Note: I live in a forest with a continual diminishing of birds. I am not one to count the birds, or enumerate their variety, but if the cedar waxwings don't return or the woodpeckers find another pine or fir in which to rest, I have been known to lament.
The chickadees accumulate at the birdbath
if such flitting things can be said to mass.
I am fitting a new S hook in the wood
to hang the feeder after two squirrels found
a way to descend the chain until their slight weight
broke the grip of the screw and sent all three
tumbling to the cement below like two asteroids
interrupting the gravitation of a third
and sending it spinning wildly in its flight,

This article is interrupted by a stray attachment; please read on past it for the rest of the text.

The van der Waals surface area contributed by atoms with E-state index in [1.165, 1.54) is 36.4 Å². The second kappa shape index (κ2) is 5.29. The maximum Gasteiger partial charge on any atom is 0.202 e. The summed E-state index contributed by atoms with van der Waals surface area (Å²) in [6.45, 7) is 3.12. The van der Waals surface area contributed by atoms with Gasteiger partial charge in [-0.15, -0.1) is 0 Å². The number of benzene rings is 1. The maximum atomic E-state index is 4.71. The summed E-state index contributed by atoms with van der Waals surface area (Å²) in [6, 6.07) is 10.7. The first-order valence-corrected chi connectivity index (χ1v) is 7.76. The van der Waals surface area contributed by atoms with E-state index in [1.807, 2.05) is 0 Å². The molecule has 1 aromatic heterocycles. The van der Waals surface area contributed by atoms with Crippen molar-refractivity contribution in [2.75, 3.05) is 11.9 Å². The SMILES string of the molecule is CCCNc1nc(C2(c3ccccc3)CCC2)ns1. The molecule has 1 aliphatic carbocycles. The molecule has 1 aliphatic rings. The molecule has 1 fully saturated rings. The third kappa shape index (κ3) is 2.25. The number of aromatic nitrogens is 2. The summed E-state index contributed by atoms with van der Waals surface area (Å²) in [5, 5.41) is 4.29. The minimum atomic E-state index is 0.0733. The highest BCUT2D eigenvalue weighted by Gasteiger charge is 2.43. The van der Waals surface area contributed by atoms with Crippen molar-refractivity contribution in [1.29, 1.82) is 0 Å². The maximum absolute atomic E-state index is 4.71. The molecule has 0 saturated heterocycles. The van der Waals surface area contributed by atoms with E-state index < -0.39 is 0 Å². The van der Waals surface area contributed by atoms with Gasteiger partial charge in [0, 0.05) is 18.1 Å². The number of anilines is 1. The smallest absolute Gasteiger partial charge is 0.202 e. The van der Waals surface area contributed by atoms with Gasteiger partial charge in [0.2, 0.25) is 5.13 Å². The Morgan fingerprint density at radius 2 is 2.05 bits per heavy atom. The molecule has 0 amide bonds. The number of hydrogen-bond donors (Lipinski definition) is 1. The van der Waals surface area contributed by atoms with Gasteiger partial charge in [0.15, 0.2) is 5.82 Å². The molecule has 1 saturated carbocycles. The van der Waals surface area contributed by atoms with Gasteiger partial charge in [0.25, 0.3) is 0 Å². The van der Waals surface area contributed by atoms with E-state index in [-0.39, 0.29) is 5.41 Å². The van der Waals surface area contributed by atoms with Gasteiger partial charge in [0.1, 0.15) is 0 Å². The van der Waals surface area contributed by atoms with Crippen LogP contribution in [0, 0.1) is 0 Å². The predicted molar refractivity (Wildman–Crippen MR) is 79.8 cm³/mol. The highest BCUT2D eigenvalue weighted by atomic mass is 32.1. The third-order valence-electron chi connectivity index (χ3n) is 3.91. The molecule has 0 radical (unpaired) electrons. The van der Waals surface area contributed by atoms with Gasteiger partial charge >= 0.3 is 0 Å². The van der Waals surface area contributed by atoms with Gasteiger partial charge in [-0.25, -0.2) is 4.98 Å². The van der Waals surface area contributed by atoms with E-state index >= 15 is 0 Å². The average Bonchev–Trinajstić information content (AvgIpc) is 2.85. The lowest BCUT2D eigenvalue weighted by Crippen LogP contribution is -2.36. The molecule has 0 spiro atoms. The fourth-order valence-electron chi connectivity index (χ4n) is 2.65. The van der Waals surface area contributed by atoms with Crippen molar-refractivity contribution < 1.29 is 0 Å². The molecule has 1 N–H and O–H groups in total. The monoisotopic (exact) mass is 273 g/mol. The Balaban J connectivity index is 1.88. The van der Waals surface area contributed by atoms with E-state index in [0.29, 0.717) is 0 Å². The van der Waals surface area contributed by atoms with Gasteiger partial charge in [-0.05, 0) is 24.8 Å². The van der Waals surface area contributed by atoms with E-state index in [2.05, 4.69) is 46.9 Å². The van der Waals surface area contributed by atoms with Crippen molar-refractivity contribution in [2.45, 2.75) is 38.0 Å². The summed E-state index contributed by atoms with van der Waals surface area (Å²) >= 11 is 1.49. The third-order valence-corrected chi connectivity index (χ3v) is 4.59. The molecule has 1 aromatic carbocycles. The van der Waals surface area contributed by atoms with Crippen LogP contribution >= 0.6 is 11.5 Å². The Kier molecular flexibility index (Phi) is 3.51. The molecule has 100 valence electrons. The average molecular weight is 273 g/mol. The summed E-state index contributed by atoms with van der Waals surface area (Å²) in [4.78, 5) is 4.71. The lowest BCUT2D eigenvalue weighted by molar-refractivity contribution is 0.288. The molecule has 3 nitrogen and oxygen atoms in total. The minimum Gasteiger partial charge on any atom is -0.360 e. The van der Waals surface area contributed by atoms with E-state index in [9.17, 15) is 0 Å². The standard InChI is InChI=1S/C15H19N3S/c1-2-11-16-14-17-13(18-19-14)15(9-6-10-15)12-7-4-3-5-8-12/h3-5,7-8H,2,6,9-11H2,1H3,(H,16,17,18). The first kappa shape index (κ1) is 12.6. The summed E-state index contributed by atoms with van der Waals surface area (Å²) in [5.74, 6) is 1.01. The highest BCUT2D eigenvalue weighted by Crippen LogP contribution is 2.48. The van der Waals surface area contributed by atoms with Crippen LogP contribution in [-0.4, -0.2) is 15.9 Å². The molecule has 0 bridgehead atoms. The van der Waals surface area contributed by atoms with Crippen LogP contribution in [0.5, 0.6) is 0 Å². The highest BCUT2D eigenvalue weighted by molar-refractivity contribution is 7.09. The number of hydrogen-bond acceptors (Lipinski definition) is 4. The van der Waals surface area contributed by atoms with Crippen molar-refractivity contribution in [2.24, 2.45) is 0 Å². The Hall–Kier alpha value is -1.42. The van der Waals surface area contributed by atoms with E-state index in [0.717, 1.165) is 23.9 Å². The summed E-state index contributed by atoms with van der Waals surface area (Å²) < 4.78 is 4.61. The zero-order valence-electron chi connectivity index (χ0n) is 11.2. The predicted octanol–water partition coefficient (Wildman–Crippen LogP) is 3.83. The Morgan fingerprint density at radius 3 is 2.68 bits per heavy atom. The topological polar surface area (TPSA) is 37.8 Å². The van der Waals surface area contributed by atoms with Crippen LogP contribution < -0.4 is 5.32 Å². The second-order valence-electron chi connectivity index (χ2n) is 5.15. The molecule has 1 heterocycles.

the chickadees, towhees and finches smaller rocks
in some cataclysmic belt of broken things.
Below the ladder a brave pinion jay
breaks the stillness with the clack of her beak
against the pavement and the shell of a seed
opened, dropped, picked clean, and the wind,
which had been low, now gusting,
rolling the husk toward the dirt and ivy.
What to be made of this—pouring millet and flax
to feed nuthatches to simply watch them eat,
to see the feeder swing on its links
like a pendulum of a clock marking time’s chain
in an exuberant delight one could mock
for its simplicity. Merely to watch birds
come and go, come and go, and finally go.
This is what the birds provide, the feeder full of seeds,
the pinions on the ground and the sparrows in the air,
a respite from the metronomic, a bit of chaos
to the cadence, the rhythm only marked
by the joyous asynchronous beating of wings,
ticking heard on the branches of holly and oak
where time disappears behind one leaf
and reappears in front of another.
At night I step out in the cold with broom and seed
and watch the universe shift, sweep the shill
from the walk the wind neglected,
steady the feeder for another cup.
© 2018 Jeff Burt